(Due to issues with the featured video I had to remove it however you can view it here).

The video was shot by Dean Koujaks the Upper Neuse Riverkeeper. This incident should be investigated further. Thousands fish on this lake and it is Raleigh’s main drinking water. Why is this kill being downplayed? Um, something is up.  Several National Pollutant Discharge Elimination Systems (NPDES) permits are being challenged on June 19 in Raleigh. Everyone concerned should comment or plan to attend.

An aside note; this lake is the receiving waters for waste from the NBAF, if the National Bio Agro Defense Facility is sited in Butner.  Raleigh Deputy City Attorney Dan McLawhorn filed objections to construction of NBAF in Butner based on the flow of wastewater from SGWASA into the watershed.  It is an issue because animal tissue from NBAF experiments would be reduced by heat, pressure and chemicals to a liquid that would eventually be released into the public sewer system. Butner’s water source, “SGWASA” is one of the permits being challenged as a chronic polluter and violator.

Many questions should be asked, what caused this and has this happened before?

N&O
Amy Poole, an owner of Rolling View Marina in Durham County, said she contacted Naujoks after receiving several reports of dead fish.

“I’ve been out here for many, many years,” Poole said. “This is just strange. If there is something here that is doing this, I want to know about it.”

 

We all want to know about it. Consider the words from a man who knows Falls Lake, the Neuse River Keeper.

There was a large fish kill on Falls Lake ), which started approximately on Wednesday May 28th and continued until Friday the 29th. I received a call late Thursday afternoon, but had no idea how extensive the kill was until I got out to the lake on Friday. Most
of the fish died on Thursday. Witnesses stated “dead fish were everywhere” from below Highway 50 up the lake to the Sandling Beach/Rolling View area. The state responded to the kill on Thursday, but only reported 30 dead fish. When I arrived on Friday, dead fish were on the boat ramp and all along the shore line. I counted 27 dead fish before I even launched my boat. I started counting every dead fish I could see. Every cove in Lich Creek had dead fish–all Cat Fish. The smell of dead rotting fish was everywhere. I called Wade Rawlins with the News and Observer and kept him updated on the totals. I contacted
a fish pathologist with NCSU to let them how extensive the kill was and to discuss possible causes. It was determined a bacterial or viral infection likely caused the kill, since only one species of fish died.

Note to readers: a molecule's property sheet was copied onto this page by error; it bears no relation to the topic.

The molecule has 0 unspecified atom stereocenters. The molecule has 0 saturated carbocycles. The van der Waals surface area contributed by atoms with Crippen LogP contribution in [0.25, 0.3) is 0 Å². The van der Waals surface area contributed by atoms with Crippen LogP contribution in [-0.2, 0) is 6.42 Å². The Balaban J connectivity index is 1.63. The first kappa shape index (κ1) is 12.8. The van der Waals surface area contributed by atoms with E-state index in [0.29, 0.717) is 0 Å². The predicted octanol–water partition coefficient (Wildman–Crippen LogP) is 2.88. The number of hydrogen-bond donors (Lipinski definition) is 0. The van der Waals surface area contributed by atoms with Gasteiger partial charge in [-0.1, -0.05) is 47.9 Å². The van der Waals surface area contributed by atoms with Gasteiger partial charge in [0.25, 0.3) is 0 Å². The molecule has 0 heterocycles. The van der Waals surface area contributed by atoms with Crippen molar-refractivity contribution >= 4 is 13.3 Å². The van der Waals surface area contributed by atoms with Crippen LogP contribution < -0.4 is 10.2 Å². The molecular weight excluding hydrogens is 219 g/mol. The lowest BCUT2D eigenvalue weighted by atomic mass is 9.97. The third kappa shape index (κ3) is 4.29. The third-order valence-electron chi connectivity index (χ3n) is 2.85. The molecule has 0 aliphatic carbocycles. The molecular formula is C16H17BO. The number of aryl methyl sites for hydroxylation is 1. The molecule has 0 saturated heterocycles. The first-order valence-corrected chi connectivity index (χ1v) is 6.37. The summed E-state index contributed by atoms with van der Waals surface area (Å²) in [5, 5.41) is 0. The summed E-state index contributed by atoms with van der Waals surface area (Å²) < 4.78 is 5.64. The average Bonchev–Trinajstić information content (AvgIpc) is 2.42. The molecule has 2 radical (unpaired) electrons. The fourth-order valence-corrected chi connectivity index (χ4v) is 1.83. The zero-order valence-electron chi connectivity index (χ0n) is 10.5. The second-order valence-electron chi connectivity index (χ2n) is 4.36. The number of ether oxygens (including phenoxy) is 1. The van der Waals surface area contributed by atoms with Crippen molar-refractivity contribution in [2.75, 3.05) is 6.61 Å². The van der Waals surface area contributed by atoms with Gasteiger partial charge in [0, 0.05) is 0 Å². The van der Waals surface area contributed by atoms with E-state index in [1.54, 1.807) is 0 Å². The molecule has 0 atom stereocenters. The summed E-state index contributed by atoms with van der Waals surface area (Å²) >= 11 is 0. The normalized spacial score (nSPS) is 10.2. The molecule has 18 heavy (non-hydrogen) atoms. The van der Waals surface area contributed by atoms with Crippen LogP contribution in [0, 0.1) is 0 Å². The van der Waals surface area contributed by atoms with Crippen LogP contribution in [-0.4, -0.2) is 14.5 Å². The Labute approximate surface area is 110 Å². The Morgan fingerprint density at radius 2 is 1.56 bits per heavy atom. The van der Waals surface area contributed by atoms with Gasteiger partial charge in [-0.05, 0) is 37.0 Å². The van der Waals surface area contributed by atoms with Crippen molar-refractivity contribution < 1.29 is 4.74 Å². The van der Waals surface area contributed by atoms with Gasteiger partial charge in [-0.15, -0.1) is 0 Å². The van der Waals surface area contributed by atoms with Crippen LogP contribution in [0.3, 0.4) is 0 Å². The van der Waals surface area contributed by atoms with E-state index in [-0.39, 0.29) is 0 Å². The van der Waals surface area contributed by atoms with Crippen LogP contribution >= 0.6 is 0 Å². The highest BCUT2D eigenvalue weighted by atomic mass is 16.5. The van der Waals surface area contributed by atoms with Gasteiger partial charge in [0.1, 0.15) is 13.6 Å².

I also took out camera crews for WRAL to cover the event. While out on the lake, we met the NC Wild Life Resource Commission who was in the process of counting dead fish. My total was 634 dead fish, their total was only 350. I was surprised they did not venture into any of the coves where the wind had blown a majority of the dead fish. They
explained the fish kill was nothing out of the ordinary. Spawning likely created sores that allowed the fish to become susceptible to a bacterial infection. As a result, they did not collect any fish to be sampled by their labs. My question to them was what caused the
bacterial infection that led to such a big fish kill? I also questioned why none of the state agencies seemed interested in collecting fish samples for testing? Any connections to increasing pollution problems in Falls Lake were officially dismissed. However, a
fish pathologist I spoke with questioned if such a large fish kill could have resulted from spawning activity. Environmental factors could have played a role in creating additional stress while the fish were spawning or contributed to a serious bacterial infection that
caused thousands of fish to die. Perhaps both. According to Amy Poole of Rolling View Marina, she had never seen any thing like it in the 24 years she has owned and operated the marina out on Falls Lake. This was an unusual event.

Falls Lake was recently listed on the states 303d list for impaired waters as a result of degraded water quality in the lake. After prolonged drought, we believe the recent flushing of accumulated fertilizers and pet wastes from lawns, sediment from construction sites, sewage overflows and failing sewage plants (like Butner’s) may
have played a part in this fish kill. For years, the state has down played massive fish kills in the lower Neuseand frequently dismissed nutrient pollution as a contributing factor. We knew better and so did the scientist we have trusted and worked with for years (who are now winning awards for their research). The state did revise their official fish kill total to 1400, but I wanted you to know that one thing I am absolutely certain of is that thousands of fish died on Falls Lake last week. Below are links to the video I shot while out on the lake and to the News and Observer article and the WRAL piece.

Dean Naujoks
Upper Neuse Riverkeeper
Neuse River Foundation

More here .

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